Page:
Between January and March, total revenues amounted to €23.3 million, i.e. 33.9% lower than during the same period in 2014, due to a decrease in the sales of property developments and land, at the same time as the gross operating profit (EBITDA) amounted to €10.3 million, i.e. 59% more.

Realia reduced its net financial debt with credit institutions and similar entities by €1,018 million during the first quarter of 2015, with respect to the debt held during the same period in 2014 (48% less) and by €2 million compared with December 2014, reflecting a net generation of cash.

At 31 March 2015, Realia had total gross debt with credit institutions and similar entities of €1,710 million and had cash and cash equivalents amounting to €619 million.

Net financial debt amounted to €1,091 million. 49.6% of the group’s total debt matures in 2016 and 48.1% matures in 2017 or subsequent years.

The net financial result decreased from -€13.9 million during the first quarter of 2014 to -€5.5 million during the same period this year, representing an improvement of 60.5%. The financing cost as at 31 March 2015 amounted to 1.33%.

Original story: El Economista

Translation: Carmel Drake

Sareb’s Financing Costs Will Be €400m Lower In 2015

19 February 2015 – Expansión

Good news for Sareb. The company has not yet published its accounts for 2014, since it is still waiting for the Bank of Spain to define its accounting framework and whereby determine its final results. But the company, chaired by Jaime Echegoyen (pictured), has taken an important step that will help to improve its results in 2015, its third year of operation.

The bad bank has just renewed the debt that it raised to pay the rescued savings banks for the properties and developer loans that they transferred. Instead of cash, Bankia, Novagalicia (now Abanca), Catalunya Banc, Banco de Valencia, BMN, Liberbank, Banco Caja Tres and Ceiss received senior bonds backed by the State.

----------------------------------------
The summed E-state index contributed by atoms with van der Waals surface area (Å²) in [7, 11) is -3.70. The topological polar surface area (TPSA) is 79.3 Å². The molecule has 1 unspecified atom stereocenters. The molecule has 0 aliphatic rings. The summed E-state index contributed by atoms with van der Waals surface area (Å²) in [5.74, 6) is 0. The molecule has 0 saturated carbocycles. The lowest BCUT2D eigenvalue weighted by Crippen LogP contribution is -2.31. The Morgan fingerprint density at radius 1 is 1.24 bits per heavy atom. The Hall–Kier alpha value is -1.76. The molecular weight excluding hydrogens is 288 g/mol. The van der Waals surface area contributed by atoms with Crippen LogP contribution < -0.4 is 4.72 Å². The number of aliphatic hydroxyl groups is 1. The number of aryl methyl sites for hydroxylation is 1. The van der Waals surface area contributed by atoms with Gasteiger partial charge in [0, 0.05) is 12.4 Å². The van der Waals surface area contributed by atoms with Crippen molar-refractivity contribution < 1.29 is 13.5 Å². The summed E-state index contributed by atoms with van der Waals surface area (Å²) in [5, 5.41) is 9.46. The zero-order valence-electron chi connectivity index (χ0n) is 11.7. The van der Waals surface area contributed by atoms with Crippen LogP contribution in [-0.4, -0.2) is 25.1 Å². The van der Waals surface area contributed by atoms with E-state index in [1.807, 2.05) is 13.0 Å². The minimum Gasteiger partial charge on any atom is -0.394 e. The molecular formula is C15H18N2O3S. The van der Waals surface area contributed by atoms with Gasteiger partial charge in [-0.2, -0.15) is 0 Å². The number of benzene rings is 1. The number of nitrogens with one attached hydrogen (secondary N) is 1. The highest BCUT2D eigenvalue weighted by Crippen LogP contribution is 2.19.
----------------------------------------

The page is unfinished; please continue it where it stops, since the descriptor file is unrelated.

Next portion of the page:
The bonds, whose interest rate is linked to 3-month Euribor and the spread on Spanish debt, had maturity dates of one, two and three years and are renewed automatically. The debt relating to the entities classified in the so-called Group 1 (the larger ones) was renewed in December and now (in February) it has been the turn of the Group 2 entities.

Thanks to improved market conditions, in particular, the decrease in the risk premium on Spanish treasury bonds, Sareb has significantly reduced the yield on these senior bonds to the extent that the average spread on its debt portfolio has fallen from 1.954% to 0.832%.

In this way, Sareb will reduce its financing costs by €400 million in 2015, according to the institution’s official calculations. In other words, with the renewal of this debt, the former savings banks will no longer receive this amount for the real estate assets they transferred to the bad bank, which will have a negative impact on their net interest income this year.

The decrease in the interest payments on this debt would have been even greater without the coverage that Sareb contracted over 85% of the portfolio through a swap, which establishes a fixed interest rate regardless of the evolution of Euribor. In this way, it protects its results from upwards movements in the base rate, but it also mitigates the positive effects of any downwards movements.

Repayment of €5,416 million

Sareb’s financing costs have also been reduced by the repayment of debt. The bad bank issued €50,781 million in bonds when it was created to pay the savings banks for their assets. Since then, thanks to the income generated from the sale of properties and loans, it has repaid €5,416 million of that balance.

The amount of debt repaid in 2014 exceeded the initial expectations of €3,000 million by more than €400 million. And Sareb expects that it will exceed its bond repayment forecasts this year as well, although it has not yet shared these forecasts with the market.

“Sareb is fulfilling its main objective, which is to manage and sell its portfolio of assets without generating higher costs for the taxpayer”, said the Chairman of the bad bank in the first ordinary meeting held by the Board of Directors in 2015.

His predecessor in the role, Belén Romana, used to repeat the mantra that reducing its own financing costs was one of Sareb’s priorities to pave the way towards sustainable profitability. Its financing costs amounted to €1,272 million in 2013 and decreased to €1,135 million in 2014. In all likelihood, this downwards trend will only accelerate from here on in.

Original story: Expansión (by Alicia Crespo)

Translation: Carmel Drake